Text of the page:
Create two planar curves that represent the routing path projected onto a plane. I used splines for each planar sketch in this example. They do not have to be splines but the intersection of the curves should maintain G1 (tangency) or higher continuity to be a robust sweep trajectory.

 

tbraxton_1-1659211006671.png

 

Intersect the curves to generate the sweep trajectory 3D curve

 

tbraxton_2-1659211070513.png

 

View solution in original post

21 REPLIES 21
StephenW
22-Sapphire III
(To:EH_3679112)

Piping/tubing/hose routings have always been pretty tedious. I haven't done much recently but in my past I used the piping module, which has become routed systems. But I have done some with intersecting curves and points from a coordinate system and it is extra painful. I really don't believe there is a cure for it. If I remember correctly, I decided that a curve thru points was my preferred method. That was likely due to when I did the drawings for the tubing, I had to have all that data anyway.

I would typically try to keep my external references to a minimum and mostly within my pipe or hose assy component and then in the long run I would break all the external references once I finalized my routings. Wish I had better advice for you.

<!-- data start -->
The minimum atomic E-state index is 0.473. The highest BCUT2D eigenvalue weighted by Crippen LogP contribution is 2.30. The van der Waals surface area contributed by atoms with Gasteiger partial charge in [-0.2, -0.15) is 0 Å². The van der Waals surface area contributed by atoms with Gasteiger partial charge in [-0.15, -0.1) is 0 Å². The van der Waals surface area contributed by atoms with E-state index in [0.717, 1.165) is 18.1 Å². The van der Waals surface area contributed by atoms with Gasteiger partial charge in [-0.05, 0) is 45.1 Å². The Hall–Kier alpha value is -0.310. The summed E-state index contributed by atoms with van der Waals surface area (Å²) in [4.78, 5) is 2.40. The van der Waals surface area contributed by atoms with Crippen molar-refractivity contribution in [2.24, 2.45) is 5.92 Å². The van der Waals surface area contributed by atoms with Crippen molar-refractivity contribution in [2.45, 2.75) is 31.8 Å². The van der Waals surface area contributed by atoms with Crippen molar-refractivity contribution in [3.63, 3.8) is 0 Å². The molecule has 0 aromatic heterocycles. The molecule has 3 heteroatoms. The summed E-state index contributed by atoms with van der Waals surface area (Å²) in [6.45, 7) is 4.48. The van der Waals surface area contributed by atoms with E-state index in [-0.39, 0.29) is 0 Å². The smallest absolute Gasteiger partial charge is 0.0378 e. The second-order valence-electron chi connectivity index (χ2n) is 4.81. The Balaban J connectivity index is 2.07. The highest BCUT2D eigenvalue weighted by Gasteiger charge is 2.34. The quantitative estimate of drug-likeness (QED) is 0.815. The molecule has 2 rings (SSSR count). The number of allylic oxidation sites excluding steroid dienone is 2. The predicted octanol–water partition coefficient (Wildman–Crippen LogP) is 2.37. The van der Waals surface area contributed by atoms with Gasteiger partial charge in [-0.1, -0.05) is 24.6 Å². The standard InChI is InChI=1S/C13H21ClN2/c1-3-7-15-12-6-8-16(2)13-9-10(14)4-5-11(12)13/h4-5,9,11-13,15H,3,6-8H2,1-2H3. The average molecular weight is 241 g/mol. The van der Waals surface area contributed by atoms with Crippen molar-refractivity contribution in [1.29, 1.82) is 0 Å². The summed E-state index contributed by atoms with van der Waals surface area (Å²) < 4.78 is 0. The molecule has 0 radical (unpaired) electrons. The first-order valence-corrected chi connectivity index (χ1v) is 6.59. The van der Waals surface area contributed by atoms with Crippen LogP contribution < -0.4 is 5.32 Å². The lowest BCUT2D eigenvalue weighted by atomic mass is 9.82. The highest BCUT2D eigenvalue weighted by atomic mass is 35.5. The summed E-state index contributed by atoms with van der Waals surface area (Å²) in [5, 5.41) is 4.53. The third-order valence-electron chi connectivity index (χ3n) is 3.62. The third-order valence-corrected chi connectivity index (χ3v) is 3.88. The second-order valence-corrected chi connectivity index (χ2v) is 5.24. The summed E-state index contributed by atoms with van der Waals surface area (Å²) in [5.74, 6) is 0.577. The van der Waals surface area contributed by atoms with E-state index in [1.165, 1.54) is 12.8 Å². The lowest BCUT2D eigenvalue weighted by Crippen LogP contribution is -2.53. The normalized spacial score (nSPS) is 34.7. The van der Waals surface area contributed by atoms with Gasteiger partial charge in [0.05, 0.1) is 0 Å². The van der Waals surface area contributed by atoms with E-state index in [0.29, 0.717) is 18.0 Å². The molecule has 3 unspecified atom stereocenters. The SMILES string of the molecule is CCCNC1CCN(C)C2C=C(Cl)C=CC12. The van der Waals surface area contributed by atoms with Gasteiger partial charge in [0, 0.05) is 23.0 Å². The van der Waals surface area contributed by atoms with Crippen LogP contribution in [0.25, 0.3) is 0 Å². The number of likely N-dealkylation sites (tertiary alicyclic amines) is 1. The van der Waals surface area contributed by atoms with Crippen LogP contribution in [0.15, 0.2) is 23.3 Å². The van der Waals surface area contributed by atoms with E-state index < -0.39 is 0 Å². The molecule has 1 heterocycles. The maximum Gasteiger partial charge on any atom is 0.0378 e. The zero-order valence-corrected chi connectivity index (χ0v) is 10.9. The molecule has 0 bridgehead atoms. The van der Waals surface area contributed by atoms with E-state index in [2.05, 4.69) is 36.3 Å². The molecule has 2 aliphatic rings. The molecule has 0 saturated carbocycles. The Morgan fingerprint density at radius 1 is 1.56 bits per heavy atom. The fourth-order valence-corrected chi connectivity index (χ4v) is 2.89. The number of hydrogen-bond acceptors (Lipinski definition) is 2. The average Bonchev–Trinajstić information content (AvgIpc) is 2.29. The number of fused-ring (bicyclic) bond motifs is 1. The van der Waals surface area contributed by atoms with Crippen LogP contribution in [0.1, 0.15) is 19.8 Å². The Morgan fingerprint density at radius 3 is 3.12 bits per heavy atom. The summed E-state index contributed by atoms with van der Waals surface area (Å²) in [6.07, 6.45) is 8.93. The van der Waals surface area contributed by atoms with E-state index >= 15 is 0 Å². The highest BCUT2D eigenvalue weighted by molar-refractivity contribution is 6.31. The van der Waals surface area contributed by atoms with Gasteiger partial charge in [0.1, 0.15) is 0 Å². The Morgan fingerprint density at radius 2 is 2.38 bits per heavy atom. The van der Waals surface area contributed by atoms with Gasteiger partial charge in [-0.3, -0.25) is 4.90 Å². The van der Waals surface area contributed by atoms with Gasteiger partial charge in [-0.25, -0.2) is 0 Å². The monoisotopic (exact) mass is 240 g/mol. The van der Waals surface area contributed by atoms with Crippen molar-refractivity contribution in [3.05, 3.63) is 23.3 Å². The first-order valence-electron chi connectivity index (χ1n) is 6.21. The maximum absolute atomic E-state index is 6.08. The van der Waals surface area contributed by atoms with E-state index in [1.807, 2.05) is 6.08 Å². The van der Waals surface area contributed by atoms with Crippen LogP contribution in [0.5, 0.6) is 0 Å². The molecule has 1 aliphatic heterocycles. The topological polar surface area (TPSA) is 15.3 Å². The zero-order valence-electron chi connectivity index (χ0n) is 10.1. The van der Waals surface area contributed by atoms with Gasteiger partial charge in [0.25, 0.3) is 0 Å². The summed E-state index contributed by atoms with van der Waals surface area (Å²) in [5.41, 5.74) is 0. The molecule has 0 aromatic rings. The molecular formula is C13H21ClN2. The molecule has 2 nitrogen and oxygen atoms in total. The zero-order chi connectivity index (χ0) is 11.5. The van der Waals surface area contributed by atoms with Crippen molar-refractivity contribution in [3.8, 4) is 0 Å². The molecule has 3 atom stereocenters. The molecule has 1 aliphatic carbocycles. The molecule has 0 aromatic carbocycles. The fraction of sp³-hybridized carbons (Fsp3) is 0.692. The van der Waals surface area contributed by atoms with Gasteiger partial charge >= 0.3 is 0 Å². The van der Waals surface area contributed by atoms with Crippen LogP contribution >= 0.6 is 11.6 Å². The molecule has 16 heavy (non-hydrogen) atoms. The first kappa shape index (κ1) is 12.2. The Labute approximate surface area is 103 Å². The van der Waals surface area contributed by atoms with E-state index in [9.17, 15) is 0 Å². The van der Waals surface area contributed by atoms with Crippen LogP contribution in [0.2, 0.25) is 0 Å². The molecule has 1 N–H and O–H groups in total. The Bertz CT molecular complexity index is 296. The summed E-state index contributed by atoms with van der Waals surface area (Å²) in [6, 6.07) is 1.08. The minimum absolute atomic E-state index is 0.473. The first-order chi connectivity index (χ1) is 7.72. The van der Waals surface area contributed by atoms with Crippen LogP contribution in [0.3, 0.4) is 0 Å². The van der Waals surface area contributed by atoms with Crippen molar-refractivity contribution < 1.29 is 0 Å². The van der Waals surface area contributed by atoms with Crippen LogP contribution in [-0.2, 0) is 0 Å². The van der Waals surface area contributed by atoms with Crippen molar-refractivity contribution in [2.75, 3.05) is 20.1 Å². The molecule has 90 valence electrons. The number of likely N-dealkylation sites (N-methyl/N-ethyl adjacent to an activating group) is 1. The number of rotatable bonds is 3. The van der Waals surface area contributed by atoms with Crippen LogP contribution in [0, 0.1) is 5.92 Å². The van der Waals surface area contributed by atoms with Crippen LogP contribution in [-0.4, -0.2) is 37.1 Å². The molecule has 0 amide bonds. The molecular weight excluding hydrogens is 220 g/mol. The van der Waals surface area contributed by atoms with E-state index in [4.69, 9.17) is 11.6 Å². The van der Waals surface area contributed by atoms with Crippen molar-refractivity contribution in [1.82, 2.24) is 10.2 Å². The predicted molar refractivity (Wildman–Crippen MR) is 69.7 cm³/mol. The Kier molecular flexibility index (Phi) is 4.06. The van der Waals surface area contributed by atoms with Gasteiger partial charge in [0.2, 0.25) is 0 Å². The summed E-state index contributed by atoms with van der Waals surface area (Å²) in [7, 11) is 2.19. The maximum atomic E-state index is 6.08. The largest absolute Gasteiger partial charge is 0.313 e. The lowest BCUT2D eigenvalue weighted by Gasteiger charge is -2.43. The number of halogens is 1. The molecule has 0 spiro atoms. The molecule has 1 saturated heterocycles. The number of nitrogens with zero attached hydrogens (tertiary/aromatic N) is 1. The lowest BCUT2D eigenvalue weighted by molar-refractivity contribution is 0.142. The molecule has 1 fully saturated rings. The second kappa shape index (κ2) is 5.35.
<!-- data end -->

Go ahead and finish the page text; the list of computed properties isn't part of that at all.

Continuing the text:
For some reason, I thought that basic piping module was part of the foundation package or maybe advanced assembly, but I don't ever have to deal with licensing so I am possibly mistaken. Even with the piping module, its doesn't make the modeling much faster. But it does make the overall experience more pleasant and a little less tedious. It's much more like sketching a curve in 3D and does eliminate the hassles of intersecting curve issues.

For "soft" routings I generally use a spline through points.  That would be for hose, wire, cable, etc.